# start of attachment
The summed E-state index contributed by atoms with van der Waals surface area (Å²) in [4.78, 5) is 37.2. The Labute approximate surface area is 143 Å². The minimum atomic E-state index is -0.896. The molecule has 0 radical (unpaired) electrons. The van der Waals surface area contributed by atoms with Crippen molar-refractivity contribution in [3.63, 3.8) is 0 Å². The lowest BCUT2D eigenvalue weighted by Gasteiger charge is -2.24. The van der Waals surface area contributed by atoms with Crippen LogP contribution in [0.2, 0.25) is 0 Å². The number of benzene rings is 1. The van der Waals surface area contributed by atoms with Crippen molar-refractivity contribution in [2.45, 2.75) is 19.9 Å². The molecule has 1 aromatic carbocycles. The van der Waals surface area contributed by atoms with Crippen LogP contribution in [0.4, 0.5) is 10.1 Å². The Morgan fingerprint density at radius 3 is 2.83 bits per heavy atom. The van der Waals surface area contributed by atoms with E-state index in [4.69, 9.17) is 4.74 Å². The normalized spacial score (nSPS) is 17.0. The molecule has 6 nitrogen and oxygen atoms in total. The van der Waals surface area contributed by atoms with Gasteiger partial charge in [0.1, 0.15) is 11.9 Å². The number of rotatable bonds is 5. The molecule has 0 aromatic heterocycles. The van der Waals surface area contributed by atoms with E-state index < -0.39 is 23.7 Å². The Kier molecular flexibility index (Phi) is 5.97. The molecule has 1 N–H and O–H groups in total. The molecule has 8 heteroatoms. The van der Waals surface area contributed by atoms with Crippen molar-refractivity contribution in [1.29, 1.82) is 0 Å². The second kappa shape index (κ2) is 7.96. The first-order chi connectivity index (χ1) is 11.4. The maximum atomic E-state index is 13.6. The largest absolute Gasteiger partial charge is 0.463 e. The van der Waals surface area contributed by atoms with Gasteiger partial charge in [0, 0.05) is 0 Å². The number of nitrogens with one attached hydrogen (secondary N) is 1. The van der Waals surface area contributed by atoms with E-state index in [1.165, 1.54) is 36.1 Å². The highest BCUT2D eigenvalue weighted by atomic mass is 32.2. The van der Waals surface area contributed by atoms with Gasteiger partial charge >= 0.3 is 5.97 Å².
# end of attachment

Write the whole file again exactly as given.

The summed E-state index contributed by atoms with van der Waals surface area (Å²) in [4.78, 5) is 37.2. The Labute approximate surface area is 143 Å². The minimum atomic E-state index is -0.896. The molecule has 0 radical (unpaired) electrons. The van der Waals surface area contributed by atoms with Crippen molar-refractivity contribution in [3.63, 3.8) is 0 Å². The lowest BCUT2D eigenvalue weighted by Gasteiger charge is -2.24. The van der Waals surface area contributed by atoms with Crippen LogP contribution in [0.2, 0.25) is 0 Å². The number of benzene rings is 1. The van der Waals surface area contributed by atoms with Crippen molar-refractivity contribution in [2.45, 2.75) is 19.9 Å². The molecule has 1 aromatic carbocycles. The van der Waals surface area contributed by atoms with Crippen LogP contribution in [0.4, 0.5) is 10.1 Å². The Morgan fingerprint density at radius 3 is 2.83 bits per heavy atom. The van der Waals surface area contributed by atoms with E-state index in [4.69, 9.17) is 4.74 Å². The normalized spacial score (nSPS) is 17.0. The molecule has 6 nitrogen and oxygen atoms in total. The van der Waals surface area contributed by atoms with Gasteiger partial charge in [0.1, 0.15) is 11.9 Å². The number of rotatable bonds is 5. The molecule has 0 aromatic heterocycles. The van der Waals surface area contributed by atoms with E-state index < -0.39 is 23.7 Å². The Kier molecular flexibility index (Phi) is 5.97. The molecule has 1 N–H and O–H groups in total. The molecule has 8 heteroatoms. The van der Waals surface area contributed by atoms with Crippen molar-refractivity contribution in [1.29, 1.82) is 0 Å². The second kappa shape index (κ2) is 7.96. The first-order chi connectivity index (χ1) is 11.4. The maximum atomic E-state index is 13.6. The largest absolute Gasteiger partial charge is 0.463 e. The van der Waals surface area contributed by atoms with Gasteiger partial charge in [0, 0.05) is 0 Å². The number of nitrogens with one attached hydrogen (secondary N) is 1. The van der Waals surface area contributed by atoms with E-state index in [1.165, 1.54) is 36.1 Å². The highest BCUT2D eigenvalue weighted by atomic mass is 32.2. The van der Waals surface area contributed by atoms with Gasteiger partial charge >= 0.3 is 5.97 Å².